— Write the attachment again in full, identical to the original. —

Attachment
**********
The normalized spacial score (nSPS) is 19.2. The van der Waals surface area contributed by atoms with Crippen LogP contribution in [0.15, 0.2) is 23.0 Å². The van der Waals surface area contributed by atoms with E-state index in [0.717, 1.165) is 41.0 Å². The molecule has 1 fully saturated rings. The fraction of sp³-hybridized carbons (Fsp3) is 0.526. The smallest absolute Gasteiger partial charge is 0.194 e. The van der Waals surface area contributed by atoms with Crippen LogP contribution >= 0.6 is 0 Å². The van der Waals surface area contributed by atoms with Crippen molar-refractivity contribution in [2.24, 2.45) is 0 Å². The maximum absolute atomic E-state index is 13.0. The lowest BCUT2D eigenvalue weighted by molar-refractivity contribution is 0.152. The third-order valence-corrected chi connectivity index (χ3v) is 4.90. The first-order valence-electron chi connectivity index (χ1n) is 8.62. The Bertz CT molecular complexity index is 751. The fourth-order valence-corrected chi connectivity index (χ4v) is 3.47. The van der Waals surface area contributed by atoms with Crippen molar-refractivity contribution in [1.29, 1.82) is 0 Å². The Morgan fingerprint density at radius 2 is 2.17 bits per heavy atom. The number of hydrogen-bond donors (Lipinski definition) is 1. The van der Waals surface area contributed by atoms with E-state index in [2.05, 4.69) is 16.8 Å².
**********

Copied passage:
The normalized spacial score (nSPS) is 19.2. The van der Waals surface area contributed by atoms with Crippen LogP contribution in [0.15, 0.2) is 23.0 Å². The van der Waals surface area contributed by atoms with E-state index in [0.717, 1.165) is 41.0 Å². The molecule has 1 fully saturated rings. The fraction of sp³-hybridized carbons (Fsp3) is 0.526. The smallest absolute Gasteiger partial charge is 0.194 e. The van der Waals surface area contributed by atoms with Crippen LogP contribution >= 0.6 is 0 Å². The van der Waals surface area contributed by atoms with Crippen molar-refractivity contribution in [2.24, 2.45) is 0 Å². The maximum absolute atomic E-state index is 13.0. The lowest BCUT2D eigenvalue weighted by molar-refractivity contribution is 0.152. The third-order valence-corrected chi connectivity index (χ3v) is 4.90. The first-order valence-electron chi connectivity index (χ1n) is 8.62. The Bertz CT molecular complexity index is 751. The fourth-order valence-corrected chi connectivity index (χ4v) is 3.47. The van der Waals surface area contributed by atoms with Crippen molar-refractivity contribution in [1.29, 1.82) is 0 Å². The Morgan fingerprint density at radius 2 is 2.17 bits per heavy atom. The number of hydrogen-bond donors (Lipinski definition) is 1. The van der Waals surface area contributed by atoms with E-state index in [2.05, 4.69) is 16.8 Å².